several of the plaintiffs were granted passports even though they had
been denied previously on the very same showing of evidence of
citizenship. 

Pending court approval, DOS will
train its staff on how to fairly weigh all the evidence provided in
passport applications and how to avoid improperly subjecting people
whose births were assisted by midwives in Texas and along the
U.S.-Mexico border to heightened scrutiny in reviewing their passport
applications. All denials will be automatically reviewed by a
three-member panel comprised of experienced DOS staff members, and if
that panel also denies an application, DOS must communicate the
specific reasons for the denial to the applicant. The applicant can
then challenge the denial and ask DOS to reconsider its decision.

Additionally, anyone birthed by a
midwife who has filed an application for a passport between April 2003
and September 15, 2008 and, with a few exceptions, whose application
was not expressly "denied," can re-apply for free. DOS will be setting
up mobile units across the border on specific dates to assist those
reapplying.

DOS has also agreed to restrictions
on a list it maintains of suspect midwives and other birth attendants,
which it purported to use to justify its discriminatory policies.
Importantly, DOS will not deny a passport application simply because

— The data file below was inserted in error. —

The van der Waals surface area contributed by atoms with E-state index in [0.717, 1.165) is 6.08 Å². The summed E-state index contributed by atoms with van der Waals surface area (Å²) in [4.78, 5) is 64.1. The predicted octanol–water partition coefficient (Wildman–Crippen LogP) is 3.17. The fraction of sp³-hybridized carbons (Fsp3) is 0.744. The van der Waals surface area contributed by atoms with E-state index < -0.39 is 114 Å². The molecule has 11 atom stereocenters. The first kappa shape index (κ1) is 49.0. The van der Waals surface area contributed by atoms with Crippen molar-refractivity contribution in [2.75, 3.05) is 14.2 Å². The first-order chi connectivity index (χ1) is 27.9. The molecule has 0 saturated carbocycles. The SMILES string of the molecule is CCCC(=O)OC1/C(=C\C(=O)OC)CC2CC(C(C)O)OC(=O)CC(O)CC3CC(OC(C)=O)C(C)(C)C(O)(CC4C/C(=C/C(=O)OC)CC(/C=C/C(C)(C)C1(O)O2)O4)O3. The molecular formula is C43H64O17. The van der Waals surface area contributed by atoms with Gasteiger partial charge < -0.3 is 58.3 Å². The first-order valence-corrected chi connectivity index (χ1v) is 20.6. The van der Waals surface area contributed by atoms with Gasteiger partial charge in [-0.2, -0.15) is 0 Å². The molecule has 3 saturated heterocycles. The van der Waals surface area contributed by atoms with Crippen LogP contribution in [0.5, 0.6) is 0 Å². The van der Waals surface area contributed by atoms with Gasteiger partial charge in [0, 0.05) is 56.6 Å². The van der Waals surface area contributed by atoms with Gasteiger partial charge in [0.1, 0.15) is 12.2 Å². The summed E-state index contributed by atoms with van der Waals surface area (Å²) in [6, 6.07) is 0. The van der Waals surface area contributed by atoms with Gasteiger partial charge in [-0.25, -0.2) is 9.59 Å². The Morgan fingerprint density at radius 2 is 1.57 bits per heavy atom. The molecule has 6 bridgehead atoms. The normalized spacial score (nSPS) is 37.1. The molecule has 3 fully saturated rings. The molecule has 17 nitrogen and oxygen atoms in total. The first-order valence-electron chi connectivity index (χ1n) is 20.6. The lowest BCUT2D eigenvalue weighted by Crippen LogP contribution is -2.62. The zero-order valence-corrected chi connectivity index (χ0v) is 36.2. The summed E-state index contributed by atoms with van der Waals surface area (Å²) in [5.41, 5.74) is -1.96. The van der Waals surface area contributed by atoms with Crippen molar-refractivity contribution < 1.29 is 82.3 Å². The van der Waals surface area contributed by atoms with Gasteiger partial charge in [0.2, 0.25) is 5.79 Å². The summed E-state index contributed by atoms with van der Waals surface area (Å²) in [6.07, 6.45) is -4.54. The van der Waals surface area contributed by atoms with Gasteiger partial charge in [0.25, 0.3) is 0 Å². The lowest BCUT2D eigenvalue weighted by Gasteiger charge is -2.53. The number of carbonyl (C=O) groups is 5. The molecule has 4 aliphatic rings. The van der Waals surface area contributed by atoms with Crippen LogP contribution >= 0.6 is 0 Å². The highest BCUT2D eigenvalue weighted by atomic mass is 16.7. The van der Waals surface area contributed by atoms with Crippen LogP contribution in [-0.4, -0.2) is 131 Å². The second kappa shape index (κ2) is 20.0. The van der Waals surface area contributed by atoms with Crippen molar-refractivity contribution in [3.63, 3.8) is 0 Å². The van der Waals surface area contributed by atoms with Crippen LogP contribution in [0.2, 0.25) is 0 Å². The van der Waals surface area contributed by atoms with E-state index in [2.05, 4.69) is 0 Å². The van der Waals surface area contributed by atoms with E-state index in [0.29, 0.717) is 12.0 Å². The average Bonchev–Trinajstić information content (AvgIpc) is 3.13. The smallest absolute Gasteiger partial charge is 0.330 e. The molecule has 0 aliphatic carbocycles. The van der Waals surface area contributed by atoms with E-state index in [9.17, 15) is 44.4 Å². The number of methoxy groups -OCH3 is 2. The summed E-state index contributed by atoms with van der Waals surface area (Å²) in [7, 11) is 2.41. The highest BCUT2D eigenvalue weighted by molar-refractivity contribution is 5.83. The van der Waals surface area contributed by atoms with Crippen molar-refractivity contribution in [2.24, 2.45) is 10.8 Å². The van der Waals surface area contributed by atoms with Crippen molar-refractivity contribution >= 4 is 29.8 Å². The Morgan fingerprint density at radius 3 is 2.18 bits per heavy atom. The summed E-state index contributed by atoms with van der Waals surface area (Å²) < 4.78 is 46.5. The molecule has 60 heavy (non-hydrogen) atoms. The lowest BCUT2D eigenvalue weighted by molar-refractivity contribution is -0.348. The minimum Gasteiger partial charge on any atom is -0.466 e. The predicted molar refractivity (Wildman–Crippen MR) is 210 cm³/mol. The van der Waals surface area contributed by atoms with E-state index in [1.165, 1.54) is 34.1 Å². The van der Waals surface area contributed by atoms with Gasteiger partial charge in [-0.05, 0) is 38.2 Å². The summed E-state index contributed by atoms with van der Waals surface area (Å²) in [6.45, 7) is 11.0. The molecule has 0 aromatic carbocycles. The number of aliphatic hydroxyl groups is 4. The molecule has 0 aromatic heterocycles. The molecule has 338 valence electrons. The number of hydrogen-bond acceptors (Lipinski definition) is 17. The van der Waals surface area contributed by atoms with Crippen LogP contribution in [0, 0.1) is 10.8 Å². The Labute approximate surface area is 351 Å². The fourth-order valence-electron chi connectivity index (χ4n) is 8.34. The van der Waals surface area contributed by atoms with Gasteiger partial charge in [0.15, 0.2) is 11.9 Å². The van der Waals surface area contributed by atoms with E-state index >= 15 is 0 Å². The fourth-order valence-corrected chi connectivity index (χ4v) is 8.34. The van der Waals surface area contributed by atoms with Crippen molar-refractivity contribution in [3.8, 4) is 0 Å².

the applicant's birth attendant or midwife is on the list. Furthermore,
DOS will conduct regular reviews of the list to ensure that no one is
included unless DOS has a reasonable, lawful basis to do so. These
measures will help ensure that DOS does force passport applicants to
take unnecessary measures to prove their citizenship and does not
arbitrarily deny passports merely because the individual was born to a
suspect midwife. 

"We're very happy that we were able
to come to an agreement with the government that recognizes every U.S.
citizen's constitutional right to be treated with fairness and
equality," said Adam K. Levin of Hogan & Hartson. "You can't deny
basic rights to an entire group of U.S. citizens because their parents
did not deliver them in hospitals."

The attorneys working on the case
include Gupta and Dennis Parker of the ACLU Racial Justice Program;
Lucas Guttentag and Jennifer Chang Newell of the of the ACLU
Immigrants' Rights Project; Robin Goldfaden, formerly of the ACLU
Immigrants' Rights Project; Lisa Graybill of the ACLU of Texas; Levin,
Thomas Widor, David Weiner and Melissa Henke of Hogan & Hartson;
and Lisa Brodyaga of Refugio del Rio Grande, Inc.

A copy of the settlement agreement
and notice about the court-approval process for this class action
settlement is available online at: www.aclu.org/racialjustice/gen/40046lgl20090626.html

A copy of the complaint is available online at: www.aclu.org/immigrants/gen/36669lgl20080909.html

Podcasts with individuals who were
denied passports, community leaders in the Southwest, and attorneys who
worked on the case are available online at: www.aclu.org/racialjustice/gen/passports.html

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The American Civil Liberties Union (ACLU) conserves America's original civic values working in courts, legislatures and communities to defend and preserve the individual rights and liberties guaranteed to every person in the United States by the Constitution and the Bill of Rights.